If you’re reading this, then it’s likely that you follow me on Instagram and you know how many plants I own. Whenever I go away even just for a weekend, I’m often asked how I care for my plants while I’m gone. What I do with my plants while I’m away depends on two things: How long am I gone and what season it is. During the colder months, most of my plants can survive no more than a week between waterings. During the summer months however, my plants tend to need a bit more help due to the heat. This is where my watering tools come in. I use two things in particular and they are described below. Links to where I bought them are available and full disclosure, they are affiliate links.
I will cheat here and have Summer Rayne Oakes of Homestead Brooklyn explain hydrospikes for you. I found out about them through her and everything I know about them I learned through this episode of Plant One on Me. You can purchase the original Hydrospikes here. I have bought cheaper knock-offs through a variety of sellers and have had generally good success with them.
If you’ve read my previous post about Basic Plant Care, you will have read that my preferred pot of choice is terra cotta because they are porous. Well terra cotta stakes work just because of that. It is recommended that stakes be soaked in water for a good amount of time, some say 15 minutes to half an hour and some say overnight. The stakes are then buried into your plant pot as deep as you possibly can without getting any of the soil inside it. Be careful not to damage your plant’s roots while doing so. Then you fill any long neck bottle with water and insert it upside down into the stake. it’s better to start with freshly watered plants for this. The water from your bottle keeps the terra cotta moist and because it is porous, the soil outside it will wick away moisture from the terra cotta as it needs it. Some have said this keeps gnats and other bugs away since they’re usually attracted to wet soil. Using stakes keeps your topsoil dry while keeping the soil at root level properly moist without it getting too wet, causing your roots to rot.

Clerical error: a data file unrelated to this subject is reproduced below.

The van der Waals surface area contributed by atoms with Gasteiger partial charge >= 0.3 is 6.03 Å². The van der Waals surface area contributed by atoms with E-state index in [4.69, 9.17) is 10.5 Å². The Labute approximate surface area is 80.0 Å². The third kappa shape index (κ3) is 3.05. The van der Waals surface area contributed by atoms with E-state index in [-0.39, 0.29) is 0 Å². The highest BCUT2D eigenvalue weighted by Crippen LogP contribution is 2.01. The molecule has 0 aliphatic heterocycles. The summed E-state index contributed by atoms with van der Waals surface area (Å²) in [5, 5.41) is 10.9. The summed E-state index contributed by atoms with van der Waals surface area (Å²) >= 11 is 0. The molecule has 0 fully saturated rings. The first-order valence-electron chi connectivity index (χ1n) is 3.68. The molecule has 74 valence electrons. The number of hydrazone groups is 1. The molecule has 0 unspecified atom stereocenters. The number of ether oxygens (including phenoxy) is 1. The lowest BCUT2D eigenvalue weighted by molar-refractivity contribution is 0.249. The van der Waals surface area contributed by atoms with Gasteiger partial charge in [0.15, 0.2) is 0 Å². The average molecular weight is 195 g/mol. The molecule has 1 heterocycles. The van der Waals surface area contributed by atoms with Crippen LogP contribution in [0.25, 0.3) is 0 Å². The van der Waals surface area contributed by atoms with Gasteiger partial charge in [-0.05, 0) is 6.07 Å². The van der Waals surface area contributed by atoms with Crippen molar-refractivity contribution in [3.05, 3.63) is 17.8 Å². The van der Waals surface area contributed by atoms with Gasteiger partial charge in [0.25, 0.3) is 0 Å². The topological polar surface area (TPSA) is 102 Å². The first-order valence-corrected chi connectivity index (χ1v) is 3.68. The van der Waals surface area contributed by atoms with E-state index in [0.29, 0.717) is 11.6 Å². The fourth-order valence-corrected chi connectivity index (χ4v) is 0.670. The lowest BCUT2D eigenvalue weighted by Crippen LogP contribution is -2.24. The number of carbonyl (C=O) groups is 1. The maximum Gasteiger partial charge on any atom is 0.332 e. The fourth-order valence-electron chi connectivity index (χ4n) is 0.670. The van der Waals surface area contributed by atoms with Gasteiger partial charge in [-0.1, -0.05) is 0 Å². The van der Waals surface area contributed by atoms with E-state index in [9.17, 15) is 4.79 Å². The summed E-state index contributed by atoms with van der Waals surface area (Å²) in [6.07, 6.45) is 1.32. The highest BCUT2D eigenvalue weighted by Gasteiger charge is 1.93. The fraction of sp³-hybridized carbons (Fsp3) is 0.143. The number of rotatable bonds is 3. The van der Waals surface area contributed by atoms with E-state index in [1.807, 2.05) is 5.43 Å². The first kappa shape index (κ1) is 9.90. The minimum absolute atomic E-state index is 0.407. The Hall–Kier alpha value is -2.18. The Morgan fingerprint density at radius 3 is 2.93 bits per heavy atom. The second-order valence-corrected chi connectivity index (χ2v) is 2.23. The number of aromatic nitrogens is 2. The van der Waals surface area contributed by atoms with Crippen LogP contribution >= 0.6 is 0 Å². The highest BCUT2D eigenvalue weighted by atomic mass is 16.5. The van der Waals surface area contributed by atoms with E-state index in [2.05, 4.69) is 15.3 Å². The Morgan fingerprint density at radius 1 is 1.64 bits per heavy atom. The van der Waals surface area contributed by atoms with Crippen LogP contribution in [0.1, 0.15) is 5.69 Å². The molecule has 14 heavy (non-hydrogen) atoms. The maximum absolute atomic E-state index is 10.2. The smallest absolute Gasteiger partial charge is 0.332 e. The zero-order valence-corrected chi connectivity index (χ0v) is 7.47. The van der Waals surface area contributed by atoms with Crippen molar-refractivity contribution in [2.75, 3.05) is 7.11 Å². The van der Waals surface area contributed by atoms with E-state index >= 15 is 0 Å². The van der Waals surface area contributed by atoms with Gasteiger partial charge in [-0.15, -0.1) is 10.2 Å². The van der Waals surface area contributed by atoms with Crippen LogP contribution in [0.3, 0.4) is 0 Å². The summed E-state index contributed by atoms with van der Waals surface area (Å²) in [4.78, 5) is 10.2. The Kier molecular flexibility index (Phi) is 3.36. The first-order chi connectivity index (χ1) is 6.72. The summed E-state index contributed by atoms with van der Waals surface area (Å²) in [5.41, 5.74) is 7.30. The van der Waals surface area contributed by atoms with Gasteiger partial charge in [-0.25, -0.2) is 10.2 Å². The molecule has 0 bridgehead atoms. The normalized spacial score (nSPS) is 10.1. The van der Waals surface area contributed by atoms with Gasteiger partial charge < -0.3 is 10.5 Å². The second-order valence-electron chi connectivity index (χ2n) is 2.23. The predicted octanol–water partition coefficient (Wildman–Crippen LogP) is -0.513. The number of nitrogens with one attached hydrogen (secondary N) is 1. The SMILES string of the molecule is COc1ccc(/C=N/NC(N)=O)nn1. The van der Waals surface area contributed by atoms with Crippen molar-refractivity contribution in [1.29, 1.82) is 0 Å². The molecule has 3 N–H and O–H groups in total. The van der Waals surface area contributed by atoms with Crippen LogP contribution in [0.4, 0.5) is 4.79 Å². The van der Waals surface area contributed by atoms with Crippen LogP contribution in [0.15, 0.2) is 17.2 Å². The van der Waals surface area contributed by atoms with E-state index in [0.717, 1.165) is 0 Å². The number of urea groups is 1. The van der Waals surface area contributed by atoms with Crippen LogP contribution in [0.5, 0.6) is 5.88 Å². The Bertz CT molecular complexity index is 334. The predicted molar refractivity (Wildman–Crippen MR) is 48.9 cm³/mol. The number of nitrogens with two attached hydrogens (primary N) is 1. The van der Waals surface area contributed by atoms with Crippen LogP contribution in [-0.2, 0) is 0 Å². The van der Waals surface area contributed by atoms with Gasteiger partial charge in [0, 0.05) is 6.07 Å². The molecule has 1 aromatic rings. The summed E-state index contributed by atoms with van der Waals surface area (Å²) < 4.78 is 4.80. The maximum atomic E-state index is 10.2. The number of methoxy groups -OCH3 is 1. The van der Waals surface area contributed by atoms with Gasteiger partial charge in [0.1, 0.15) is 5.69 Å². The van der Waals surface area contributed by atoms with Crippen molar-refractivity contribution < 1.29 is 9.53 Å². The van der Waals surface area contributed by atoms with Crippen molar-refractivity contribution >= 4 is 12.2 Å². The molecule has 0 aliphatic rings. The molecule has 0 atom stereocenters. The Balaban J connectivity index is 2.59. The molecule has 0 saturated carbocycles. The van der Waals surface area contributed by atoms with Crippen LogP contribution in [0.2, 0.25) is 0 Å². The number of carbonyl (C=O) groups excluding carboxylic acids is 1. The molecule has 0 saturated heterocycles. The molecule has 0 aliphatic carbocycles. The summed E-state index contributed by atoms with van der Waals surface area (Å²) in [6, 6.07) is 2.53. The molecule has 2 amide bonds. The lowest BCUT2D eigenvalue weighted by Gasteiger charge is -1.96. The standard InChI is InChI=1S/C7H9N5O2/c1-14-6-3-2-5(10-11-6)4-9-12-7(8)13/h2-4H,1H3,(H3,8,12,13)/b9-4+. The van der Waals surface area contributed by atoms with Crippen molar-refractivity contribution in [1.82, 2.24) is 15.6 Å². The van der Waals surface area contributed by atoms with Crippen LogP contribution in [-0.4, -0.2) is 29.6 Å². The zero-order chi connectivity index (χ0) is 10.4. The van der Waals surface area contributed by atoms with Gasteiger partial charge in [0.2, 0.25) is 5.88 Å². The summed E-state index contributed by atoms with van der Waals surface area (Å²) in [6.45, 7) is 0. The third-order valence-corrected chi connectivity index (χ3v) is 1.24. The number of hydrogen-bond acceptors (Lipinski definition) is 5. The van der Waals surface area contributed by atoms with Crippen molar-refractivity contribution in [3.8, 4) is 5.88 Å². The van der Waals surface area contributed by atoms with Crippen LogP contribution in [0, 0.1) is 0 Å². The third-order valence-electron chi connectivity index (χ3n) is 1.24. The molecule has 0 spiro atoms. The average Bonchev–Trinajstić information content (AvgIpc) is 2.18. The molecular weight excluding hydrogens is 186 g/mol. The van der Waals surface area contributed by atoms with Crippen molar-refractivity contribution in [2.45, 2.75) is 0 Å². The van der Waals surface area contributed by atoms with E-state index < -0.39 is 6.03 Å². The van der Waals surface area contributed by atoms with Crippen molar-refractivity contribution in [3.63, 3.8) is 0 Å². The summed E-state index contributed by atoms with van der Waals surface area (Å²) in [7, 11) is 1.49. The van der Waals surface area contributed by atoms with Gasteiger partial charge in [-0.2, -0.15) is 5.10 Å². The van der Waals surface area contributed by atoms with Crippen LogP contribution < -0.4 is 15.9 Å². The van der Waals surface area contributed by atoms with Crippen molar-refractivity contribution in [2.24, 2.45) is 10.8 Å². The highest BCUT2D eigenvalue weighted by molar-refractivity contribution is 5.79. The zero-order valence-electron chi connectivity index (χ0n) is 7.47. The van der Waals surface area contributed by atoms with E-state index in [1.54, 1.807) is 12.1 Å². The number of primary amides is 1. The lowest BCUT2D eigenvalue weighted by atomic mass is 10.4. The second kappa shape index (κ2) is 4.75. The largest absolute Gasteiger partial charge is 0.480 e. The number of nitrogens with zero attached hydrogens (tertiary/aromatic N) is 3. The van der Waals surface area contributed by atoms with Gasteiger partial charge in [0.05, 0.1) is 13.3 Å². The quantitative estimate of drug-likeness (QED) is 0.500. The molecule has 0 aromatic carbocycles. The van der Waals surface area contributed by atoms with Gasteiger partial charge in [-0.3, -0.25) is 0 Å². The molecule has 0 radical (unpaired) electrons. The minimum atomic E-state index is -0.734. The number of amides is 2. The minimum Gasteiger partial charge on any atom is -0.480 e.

Do you still need to occasionally water your plants when you have stakes in them?
There’s no fixed answer for this. It depends on the plant. I once experimented with my Bird of Paradise. I kept a stake in its pot with a full bottle of water and stopped watering it altogether. It was fine and alive but it stopped shooting out new growth. When I restarted watering it normally, it gave out new leaves again. On the other hand, I have another plant whose name I do not know that has has a stake in it for over a year and I may have watered it a few times in that span of time and it’s still alive. It depends on how much water your plant needs, really. The stakes can be sufficient enough for some plants and for some, it merely helps you manage them in between your weekly waterings if you’re unable to water as often, specially in the warmer months. Again, it depends on the environment.
I use these from Amazon and chose them for their price and value per quantity. I’m sure others work just as well. They are made from terra cotta so just be gentle with them when turning your bottles over because they will break if you’re rough with them. Breakage seems to be the most common negative feedback in all of the ones I’ve seen on Amazon.
If all else fails, get a sitter.
If I’m leaving for a week or more in the summer, I usually ask a friend to come over to water plants a few times. In the winter, they can survive a little over a week before I need to have someone come. Plants are still a commitment, not unlike pets. Just a little less needy.
I’ve seen other plant parents on Instagram use pop-up green houses with grow lights and humidifiers set on timers while they’re away and they seem to work well for them. If I’m ever unable to get a friend to come over, then I may possibly try that as well.
These two aren’t required but have been helpful in getting my plants watered since I have so many. I used to haul and repeatedly refill a large watering can just to get everyone properly watered but since I bought this expanding garden hose, my weekly watering time has been cut down significantly because I no longer have to keep running to and from the faucet. I bought a special attachment that I use to attach it to my kitchen sink. You’ll need to figure out what works for your faucet.
Another thing that has helped a lot is this Moisture Meter that I use to check if plants need watering or not. I used to always stick my finger in the soil to check if its dry or still okay. With the number of plants that I have, that quickly turned into a messy affair. This meter tells me if a plant is dry, moist or wet simple by sticking it in the pot a few inches down. This helps the most with plants that are in high shelves or hanging planters. I no longer need to take them down to see if they’re dry or not. I just stick the meter in and I’ll know.
So there, hopefully you learned something helpful today. Happy plant parenting!